24 May 2012 Evaluation of nighttime imaging limits of visible near-infrared Earth observation platforms
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A subset of the existing NASA and NOAA families of Earth observation imaging platforms currently on orbit (Landsat 7, Advanced Land Imager (ALI), and the Defense Meteorological Satellite Program Operational Line Scanner) have a primary mission of imaging the Earth's landforms during the daylight hours. All three systems are capable of nighttime imaging operations, however this capability of Landsat and ALI is not frequently utilized due to lack of utility in the resulting data products. Many researchers have published science results on focused problems such as volcanic eruptions, wildfires, and urban settlement mapping. In this work we present a first-principles based radiometric framework for quantifying the capability of such imaging platforms for detecting the presence of boats in open waters taking into consideration the interaction between the boat and water surfaces. The low-level radiometric modeling is performed using both the DIRSIG software tool and MODTRAN, in conjunction with freely available boat geometric models, incandescent lamp spectra, and a randomly rough sea surface geometry. The resulting performance metric represents the minimum wattage of one or more incandescent illuminants that might be detected above the system noise floor for a variety of imaging geometries.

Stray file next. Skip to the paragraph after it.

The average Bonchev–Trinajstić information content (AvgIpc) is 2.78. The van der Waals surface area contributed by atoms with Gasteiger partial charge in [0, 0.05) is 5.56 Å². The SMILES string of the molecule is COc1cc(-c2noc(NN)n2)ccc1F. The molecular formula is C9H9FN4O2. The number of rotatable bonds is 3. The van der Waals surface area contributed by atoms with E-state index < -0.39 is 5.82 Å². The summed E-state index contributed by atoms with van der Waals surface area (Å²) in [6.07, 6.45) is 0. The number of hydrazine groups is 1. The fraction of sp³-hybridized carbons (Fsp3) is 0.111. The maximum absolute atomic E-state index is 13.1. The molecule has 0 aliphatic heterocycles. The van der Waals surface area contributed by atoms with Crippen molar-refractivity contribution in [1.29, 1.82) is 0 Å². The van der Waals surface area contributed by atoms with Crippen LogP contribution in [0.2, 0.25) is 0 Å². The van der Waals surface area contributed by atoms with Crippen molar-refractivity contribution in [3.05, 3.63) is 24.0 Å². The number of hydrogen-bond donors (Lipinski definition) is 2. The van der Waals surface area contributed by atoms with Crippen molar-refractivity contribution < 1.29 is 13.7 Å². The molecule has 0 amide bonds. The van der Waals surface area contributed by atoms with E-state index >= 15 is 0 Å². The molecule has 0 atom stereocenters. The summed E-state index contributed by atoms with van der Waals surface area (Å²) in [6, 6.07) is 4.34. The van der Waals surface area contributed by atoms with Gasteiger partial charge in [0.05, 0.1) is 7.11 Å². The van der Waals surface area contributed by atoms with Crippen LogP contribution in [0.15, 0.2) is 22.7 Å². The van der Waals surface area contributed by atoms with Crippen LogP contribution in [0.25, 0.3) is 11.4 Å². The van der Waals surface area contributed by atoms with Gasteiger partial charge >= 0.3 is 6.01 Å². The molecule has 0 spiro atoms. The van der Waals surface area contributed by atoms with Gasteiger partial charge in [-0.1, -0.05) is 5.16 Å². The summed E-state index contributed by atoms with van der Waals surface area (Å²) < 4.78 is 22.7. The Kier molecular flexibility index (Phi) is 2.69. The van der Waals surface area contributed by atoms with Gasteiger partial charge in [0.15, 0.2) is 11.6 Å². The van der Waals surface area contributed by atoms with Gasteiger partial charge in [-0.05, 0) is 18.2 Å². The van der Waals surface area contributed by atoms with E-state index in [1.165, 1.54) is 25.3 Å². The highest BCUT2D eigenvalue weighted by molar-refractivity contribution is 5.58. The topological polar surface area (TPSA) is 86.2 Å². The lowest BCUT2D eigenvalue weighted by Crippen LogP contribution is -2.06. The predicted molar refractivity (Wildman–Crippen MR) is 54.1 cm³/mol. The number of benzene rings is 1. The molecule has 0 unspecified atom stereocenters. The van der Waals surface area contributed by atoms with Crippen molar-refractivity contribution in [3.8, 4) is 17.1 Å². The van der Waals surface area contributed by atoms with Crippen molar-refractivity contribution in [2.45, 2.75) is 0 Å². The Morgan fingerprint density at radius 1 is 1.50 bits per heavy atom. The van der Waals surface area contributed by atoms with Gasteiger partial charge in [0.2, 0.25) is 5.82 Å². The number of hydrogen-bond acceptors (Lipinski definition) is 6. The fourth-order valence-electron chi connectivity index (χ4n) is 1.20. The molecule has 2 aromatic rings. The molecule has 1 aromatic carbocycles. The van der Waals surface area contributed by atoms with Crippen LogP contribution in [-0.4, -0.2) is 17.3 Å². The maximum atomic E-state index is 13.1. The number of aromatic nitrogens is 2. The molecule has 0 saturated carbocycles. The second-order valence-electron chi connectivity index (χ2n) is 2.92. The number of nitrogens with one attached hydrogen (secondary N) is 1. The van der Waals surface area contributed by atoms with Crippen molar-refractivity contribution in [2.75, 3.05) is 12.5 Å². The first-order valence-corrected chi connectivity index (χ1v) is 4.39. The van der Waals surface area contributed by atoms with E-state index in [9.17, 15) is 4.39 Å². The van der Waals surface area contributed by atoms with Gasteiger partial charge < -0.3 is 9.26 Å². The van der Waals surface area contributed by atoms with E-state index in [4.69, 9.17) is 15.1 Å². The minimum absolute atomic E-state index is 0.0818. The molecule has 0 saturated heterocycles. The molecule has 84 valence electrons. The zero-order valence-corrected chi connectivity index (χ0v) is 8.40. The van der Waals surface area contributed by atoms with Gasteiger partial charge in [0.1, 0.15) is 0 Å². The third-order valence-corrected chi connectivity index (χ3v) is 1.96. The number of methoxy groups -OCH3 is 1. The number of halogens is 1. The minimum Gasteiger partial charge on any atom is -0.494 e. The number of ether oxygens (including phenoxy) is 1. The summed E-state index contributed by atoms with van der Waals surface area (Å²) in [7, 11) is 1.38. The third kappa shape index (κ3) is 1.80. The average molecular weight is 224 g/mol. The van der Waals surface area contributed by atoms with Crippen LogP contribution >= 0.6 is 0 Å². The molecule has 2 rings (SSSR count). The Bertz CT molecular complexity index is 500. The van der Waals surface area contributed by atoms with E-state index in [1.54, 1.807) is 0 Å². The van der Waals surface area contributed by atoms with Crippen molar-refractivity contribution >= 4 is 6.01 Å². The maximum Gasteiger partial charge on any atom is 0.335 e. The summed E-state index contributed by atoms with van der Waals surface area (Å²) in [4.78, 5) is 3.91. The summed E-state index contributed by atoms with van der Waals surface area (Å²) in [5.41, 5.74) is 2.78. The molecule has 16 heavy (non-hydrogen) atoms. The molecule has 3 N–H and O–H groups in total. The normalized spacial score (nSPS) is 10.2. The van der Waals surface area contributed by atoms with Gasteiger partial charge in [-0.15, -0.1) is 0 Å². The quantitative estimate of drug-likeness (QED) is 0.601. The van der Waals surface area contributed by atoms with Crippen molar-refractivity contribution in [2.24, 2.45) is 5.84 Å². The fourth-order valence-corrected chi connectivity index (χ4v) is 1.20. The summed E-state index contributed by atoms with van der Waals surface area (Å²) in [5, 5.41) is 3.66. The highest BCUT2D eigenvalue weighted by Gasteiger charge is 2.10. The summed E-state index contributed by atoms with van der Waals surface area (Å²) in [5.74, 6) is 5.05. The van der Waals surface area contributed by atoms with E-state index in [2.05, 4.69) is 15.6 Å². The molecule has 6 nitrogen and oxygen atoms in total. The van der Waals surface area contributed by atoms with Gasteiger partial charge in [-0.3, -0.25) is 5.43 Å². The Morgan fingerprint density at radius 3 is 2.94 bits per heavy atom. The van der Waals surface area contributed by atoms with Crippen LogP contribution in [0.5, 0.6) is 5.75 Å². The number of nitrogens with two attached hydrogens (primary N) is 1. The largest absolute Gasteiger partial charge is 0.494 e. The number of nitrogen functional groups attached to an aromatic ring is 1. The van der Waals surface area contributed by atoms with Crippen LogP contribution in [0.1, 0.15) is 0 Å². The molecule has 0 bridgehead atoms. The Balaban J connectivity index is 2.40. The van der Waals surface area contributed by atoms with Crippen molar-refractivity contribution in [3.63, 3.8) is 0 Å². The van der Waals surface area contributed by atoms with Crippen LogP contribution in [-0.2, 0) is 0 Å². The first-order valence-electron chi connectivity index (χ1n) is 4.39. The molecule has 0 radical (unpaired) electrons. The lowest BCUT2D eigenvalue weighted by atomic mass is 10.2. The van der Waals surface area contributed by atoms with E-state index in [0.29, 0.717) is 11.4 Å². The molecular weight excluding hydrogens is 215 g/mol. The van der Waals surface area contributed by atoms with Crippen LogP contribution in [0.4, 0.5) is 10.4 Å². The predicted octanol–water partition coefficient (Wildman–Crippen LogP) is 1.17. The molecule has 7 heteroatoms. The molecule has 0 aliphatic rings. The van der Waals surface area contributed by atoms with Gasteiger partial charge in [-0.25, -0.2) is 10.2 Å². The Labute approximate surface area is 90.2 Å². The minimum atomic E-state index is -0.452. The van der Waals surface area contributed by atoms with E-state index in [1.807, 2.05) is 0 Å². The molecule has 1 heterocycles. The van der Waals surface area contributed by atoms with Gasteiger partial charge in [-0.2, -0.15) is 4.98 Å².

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M. Gartley, M. Gartley, A. Gerace, A. Gerace, } "Evaluation of nighttime imaging limits of visible near-infrared Earth observation platforms", Proc. SPIE 8390, Algorithms and Technologies for Multispectral, Hyperspectral, and Ultraspectral Imagery XVIII, 83902D (24 May 2012); doi: 10.1117/12.919359; https://doi.org/10.1117/12.919359


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